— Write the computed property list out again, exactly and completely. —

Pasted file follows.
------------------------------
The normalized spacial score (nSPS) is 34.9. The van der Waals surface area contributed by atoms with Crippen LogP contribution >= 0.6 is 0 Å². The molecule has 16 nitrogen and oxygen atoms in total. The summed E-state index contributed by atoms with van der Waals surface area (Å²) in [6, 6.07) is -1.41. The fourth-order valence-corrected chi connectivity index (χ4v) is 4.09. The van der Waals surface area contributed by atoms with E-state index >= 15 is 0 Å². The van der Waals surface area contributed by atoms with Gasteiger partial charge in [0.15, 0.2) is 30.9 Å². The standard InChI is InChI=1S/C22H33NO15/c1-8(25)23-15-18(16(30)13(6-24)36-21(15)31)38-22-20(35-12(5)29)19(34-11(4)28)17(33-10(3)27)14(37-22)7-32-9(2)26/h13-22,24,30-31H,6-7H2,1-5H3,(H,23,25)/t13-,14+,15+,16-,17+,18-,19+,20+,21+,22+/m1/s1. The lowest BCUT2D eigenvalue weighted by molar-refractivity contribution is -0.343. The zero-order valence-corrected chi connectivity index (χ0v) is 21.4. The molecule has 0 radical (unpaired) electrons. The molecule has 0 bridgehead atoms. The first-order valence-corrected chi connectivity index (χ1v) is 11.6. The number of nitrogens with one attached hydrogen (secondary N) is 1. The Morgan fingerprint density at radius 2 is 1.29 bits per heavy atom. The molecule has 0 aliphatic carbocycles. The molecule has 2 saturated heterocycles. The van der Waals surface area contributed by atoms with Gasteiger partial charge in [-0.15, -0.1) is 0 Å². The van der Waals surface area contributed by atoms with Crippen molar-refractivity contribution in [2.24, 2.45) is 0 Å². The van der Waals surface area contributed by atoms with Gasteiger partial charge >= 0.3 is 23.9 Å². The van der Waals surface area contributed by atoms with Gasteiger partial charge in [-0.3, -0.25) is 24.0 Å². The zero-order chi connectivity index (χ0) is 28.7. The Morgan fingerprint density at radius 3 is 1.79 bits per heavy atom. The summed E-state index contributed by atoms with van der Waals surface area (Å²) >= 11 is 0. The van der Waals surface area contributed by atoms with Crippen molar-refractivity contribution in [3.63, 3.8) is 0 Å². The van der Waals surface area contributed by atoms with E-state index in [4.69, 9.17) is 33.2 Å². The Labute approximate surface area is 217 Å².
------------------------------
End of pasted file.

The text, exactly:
The normalized spacial score (nSPS) is 34.9. The van der Waals surface area contributed by atoms with Crippen LogP contribution >= 0.6 is 0 Å². The molecule has 16 nitrogen and oxygen atoms in total. The summed E-state index contributed by atoms with van der Waals surface area (Å²) in [6, 6.07) is -1.41. The fourth-order valence-corrected chi connectivity index (χ4v) is 4.09. The van der Waals surface area contributed by atoms with E-state index >= 15 is 0 Å². The van der Waals surface area contributed by atoms with Gasteiger partial charge in [0.15, 0.2) is 30.9 Å². The standard InChI is InChI=1S/C22H33NO15/c1-8(25)23-15-18(16(30)13(6-24)36-21(15)31)38-22-20(35-12(5)29)19(34-11(4)28)17(33-10(3)27)14(37-22)7-32-9(2)26/h13-22,24,30-31H,6-7H2,1-5H3,(H,23,25)/t13-,14+,15+,16-,17+,18-,19+,20+,21+,22+/m1/s1. The lowest BCUT2D eigenvalue weighted by molar-refractivity contribution is -0.343. The zero-order valence-corrected chi connectivity index (χ0v) is 21.4. The molecule has 0 radical (unpaired) electrons. The molecule has 0 bridgehead atoms. The first-order valence-corrected chi connectivity index (χ1v) is 11.6. The number of nitrogens with one attached hydrogen (secondary N) is 1. The Morgan fingerprint density at radius 2 is 1.29 bits per heavy atom. The molecule has 0 aliphatic carbocycles. The molecule has 2 saturated heterocycles. The van der Waals surface area contributed by atoms with Gasteiger partial charge in [-0.15, -0.1) is 0 Å². The van der Waals surface area contributed by atoms with Crippen molar-refractivity contribution in [2.24, 2.45) is 0 Å². The van der Waals surface area contributed by atoms with Gasteiger partial charge >= 0.3 is 23.9 Å². The van der Waals surface area contributed by atoms with Gasteiger partial charge in [-0.3, -0.25) is 24.0 Å². The zero-order chi connectivity index (χ0) is 28.7. The Morgan fingerprint density at radius 3 is 1.79 bits per heavy atom. The summed E-state index contributed by atoms with van der Waals surface area (Å²) >= 11 is 0. The van der Waals surface area contributed by atoms with Crippen molar-refractivity contribution in [3.63, 3.8) is 0 Å². The van der Waals surface area contributed by atoms with E-state index in [4.69, 9.17) is 33.2 Å². The Labute approximate surface area is 217 Å².